Allen Park — The Detroit Lions opened up the mics for fans at Monday's season ticket holder summit, understanding general manager Bob Quinn, coach Matt Patricia and team president Rod Wood might face some tough questions.
One of the toughest came on running back Kareem Hunt.
One of the NFL's best rushers the past two years, Hunt was unceremoniously cut by the Kansas City Chiefs last season after video leaked of a physical altercation between him and a woman at a Cleveland hotel in February of last year.
Two months later, Hunt has a new employer, signed by the Cleveland Browns on Monday. The fan wanted to know why the Lions didn't consider adding the talented but troubled rusher.
"Obviously, today we learned that the Cleveland Browns picked up and signed Kareem Hunt," the fan introduced as Kat from Warren said. "The deal seems pretty good. I'm not naive enough to think there are only good guys that play in the NFL, considering what he did. It also seems in the NFL, if a guy is a playmaker, if he's really good, he gets a second chance. It appears Cleveland has done that and they're just as hungry for a winning team as we are. Did you consider signing him and if not, why?"
Quinn didn't hesitate with his response.
"I'll take that. We consider everybody that's available," he said. "Obviously, when that player was released, toward the end of the season, every team had the opportunity to claim him, number one, and would actually be on a cheaper contract that he signed today.
"We evaluate every player on the field and off the field, and in this case, we talked about it internally and it was just a player we didn't feel comfortable with the Lions for numerous issues," Quinn continued. "I stand by that. That's my word. I want good players and I want good people in this organization."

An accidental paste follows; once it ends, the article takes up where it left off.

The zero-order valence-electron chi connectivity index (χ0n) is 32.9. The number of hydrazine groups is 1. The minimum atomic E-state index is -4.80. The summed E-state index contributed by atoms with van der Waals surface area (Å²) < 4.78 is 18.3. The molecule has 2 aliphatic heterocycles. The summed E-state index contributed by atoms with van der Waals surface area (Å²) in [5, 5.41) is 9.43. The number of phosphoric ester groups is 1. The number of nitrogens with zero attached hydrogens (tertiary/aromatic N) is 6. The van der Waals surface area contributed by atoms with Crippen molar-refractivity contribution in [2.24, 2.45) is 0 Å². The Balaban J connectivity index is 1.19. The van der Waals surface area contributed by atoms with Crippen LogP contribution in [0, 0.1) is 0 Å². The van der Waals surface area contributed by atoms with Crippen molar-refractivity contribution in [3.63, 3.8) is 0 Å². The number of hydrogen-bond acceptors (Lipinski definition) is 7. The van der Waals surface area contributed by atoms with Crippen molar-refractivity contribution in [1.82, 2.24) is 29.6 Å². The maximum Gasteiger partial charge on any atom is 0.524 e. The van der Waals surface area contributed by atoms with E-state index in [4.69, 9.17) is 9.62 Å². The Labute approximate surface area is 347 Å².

Coach Matt Patricia was arrested and indicted by a grand jury on one count of aggravated sexual assault for an incident that occurred in 1996 in South Padre Island, Texas. The case was ultimately dropped when the alleged victim declined to testify in a trial.
Patricia vehemently denied the allegations and Lions management stood by their coach.
Additionally, linebacker Trevor Bates remains on the roster after he allegedly struck and injured a police officer during an arrest in New York after failing to pay a cab fare.
The first day Quinn met with the media as Lions general manger, in 2016, he took a definitive stance on character, declaring a zero-tolerance policy on players involved in domestic abuse or gun crimes.
And he drew scrutiny for signing two tight ends that offseason, Andrew Quarless and Orson Charles, who had been arrested in the past for gun-related crimes.
The next offseason, Quinn revisited his previous comments and publicly explained his altered philosophy.
“Looking back, I thought about that,” Quinn said. “I honestly did. I think every incident and every situation is different. I said that. It’s in black and white. Looking back, I probably should not have said that because the more you do research on each individual incident, what you read in the newspaper and the internet is sometimes not accurate.
“I felt really comfortable in both those situations that we did more research than we needed,” Quinn said. “If there’s a situation like that that I need to investigate to help this football team, I’m going to do that.”
Hunt's transgressions, which included two additional altercations beyond the one that cost him his job, proved to be too much for Quinn and the Lions to ignore.